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On "Vulture"


Albert Gelpi

Una's death in 1950 diminished life and poetry, just as Jeffers foresaw it would, but the rapturous anticipation of unconsciousness in nature produced some powerful lyrics in his remaining years. "Vulture" is a final testament to pantheistic death and resurrection. . . .

The desultory pace of the opening description of the wheeling vulture quickens with "But how beautiful he looked," and the poet's sudden and horrifying desire to serve as carrion for the beautiful, powerful bird of prey reaches the limit of consciousness and articulation in his "enskyment" in the blood and sinew of the barbaric bird. Across the continent from Paumanok, Jeffers the Romantic Inhumanist found himself in a place much like that of Whitman the Romantic individualist at the end of "Song of Myself:

The spotted hawk swoops by and accuses me, he complains of my gab and
    my loitering.
I too am not a bit tamed, I too am untranslatable,
I sound my barbaric yawp over the roofs of the world.
. . . . . . . . . . . . . . . . . . . . . . . . . . . . . . . . . .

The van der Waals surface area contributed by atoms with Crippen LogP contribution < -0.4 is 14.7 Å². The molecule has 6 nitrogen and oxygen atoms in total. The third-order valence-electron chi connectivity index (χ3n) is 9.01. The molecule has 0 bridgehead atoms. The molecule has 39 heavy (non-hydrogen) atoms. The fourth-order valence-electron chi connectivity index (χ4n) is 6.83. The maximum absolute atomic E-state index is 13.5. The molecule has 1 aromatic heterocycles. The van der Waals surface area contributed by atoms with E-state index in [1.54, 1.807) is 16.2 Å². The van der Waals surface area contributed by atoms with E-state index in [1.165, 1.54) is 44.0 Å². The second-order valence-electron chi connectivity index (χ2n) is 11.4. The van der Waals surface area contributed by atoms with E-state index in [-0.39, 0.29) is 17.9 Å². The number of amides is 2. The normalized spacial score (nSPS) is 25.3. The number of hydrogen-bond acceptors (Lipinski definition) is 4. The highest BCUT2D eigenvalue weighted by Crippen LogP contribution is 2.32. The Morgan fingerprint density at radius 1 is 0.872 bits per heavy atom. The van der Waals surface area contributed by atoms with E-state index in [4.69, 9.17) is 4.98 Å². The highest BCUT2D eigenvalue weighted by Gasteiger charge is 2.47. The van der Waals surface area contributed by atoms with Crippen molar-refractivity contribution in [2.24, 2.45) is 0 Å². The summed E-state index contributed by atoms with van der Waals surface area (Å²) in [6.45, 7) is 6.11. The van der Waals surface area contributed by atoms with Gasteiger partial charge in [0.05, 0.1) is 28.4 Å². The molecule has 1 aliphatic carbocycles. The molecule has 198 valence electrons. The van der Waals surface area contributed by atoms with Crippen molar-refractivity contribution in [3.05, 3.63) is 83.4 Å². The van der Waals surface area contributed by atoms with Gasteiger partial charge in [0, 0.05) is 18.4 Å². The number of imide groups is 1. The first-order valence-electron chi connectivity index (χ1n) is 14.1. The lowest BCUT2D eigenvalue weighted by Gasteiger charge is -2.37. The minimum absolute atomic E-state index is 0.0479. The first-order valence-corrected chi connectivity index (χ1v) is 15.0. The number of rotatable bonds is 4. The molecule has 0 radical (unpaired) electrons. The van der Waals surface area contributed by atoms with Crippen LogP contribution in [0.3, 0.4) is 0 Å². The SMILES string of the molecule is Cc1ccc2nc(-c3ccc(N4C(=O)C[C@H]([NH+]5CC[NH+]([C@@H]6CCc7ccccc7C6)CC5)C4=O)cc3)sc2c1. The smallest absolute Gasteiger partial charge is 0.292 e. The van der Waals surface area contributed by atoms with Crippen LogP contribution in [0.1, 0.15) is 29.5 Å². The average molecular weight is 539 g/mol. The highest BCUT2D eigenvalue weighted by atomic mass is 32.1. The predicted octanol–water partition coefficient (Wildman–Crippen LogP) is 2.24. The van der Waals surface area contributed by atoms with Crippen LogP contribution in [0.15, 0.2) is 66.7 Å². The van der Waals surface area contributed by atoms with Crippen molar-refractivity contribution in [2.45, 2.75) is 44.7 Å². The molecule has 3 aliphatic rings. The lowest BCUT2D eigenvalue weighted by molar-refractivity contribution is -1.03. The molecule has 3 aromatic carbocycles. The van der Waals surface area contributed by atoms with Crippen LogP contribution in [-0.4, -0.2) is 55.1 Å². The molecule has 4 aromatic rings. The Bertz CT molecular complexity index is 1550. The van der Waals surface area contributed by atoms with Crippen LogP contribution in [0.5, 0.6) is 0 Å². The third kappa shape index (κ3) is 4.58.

I bequeath myself to the dirt to grow from the grass I love,
If you want me again look for me under your boot-soles.

from A Coherent Splendor: The American Poetic Renaissance, 1910-1950. Copyright 1987 by Cambridge University Press.


Alan Brasher

The search for reintegration into the instinctual world of animals in "Vulture" completely subverts Emerson's intention to use nature as a means of spiritual transcendence--Emerson would rise above nature, while Jeffers wishes to be digested into it. "Vulture" opens with the speaker lying "death-still" on a hillside, watching a vulture make progressively lower circles, approaching him as a potential meal. As the vulture closes in, the man takes in the beauty of the bird and sincerely regrets having to pass up the opportunity to offer his body to the vulture:

                                        . . . But how beautiful
he'd looked, gliding down
On those great sails, how beautiful he looked, veering away in
    the sea-light over the precipice. I tell you solemnly
That I was sorry to have disappointed him. To be eaten by that
    beak and become part of him, to share those wings and those eyes--
What a sublime end of one's body, what an enskyment; what a life after death.

Clearly, any sense of immortality, for Jeffers, derives from the participation of the human body in the natural order. As the birds in "Birds and Fishes" felt no remorse for their actions, Jeffers would not hesitate to play the role of the fish. Man's truest link with nature, then, is not his ability to decipher it intellectually but his ability to participate in it physically.

from "Transcendental Echoes in Jeffers" in Robinson Jeffers and a Galaxy of Writers: Essays in Honor of William H. Nolte. (Ed. William B. Thesing) Copyright 1995 by University of South Carolina.


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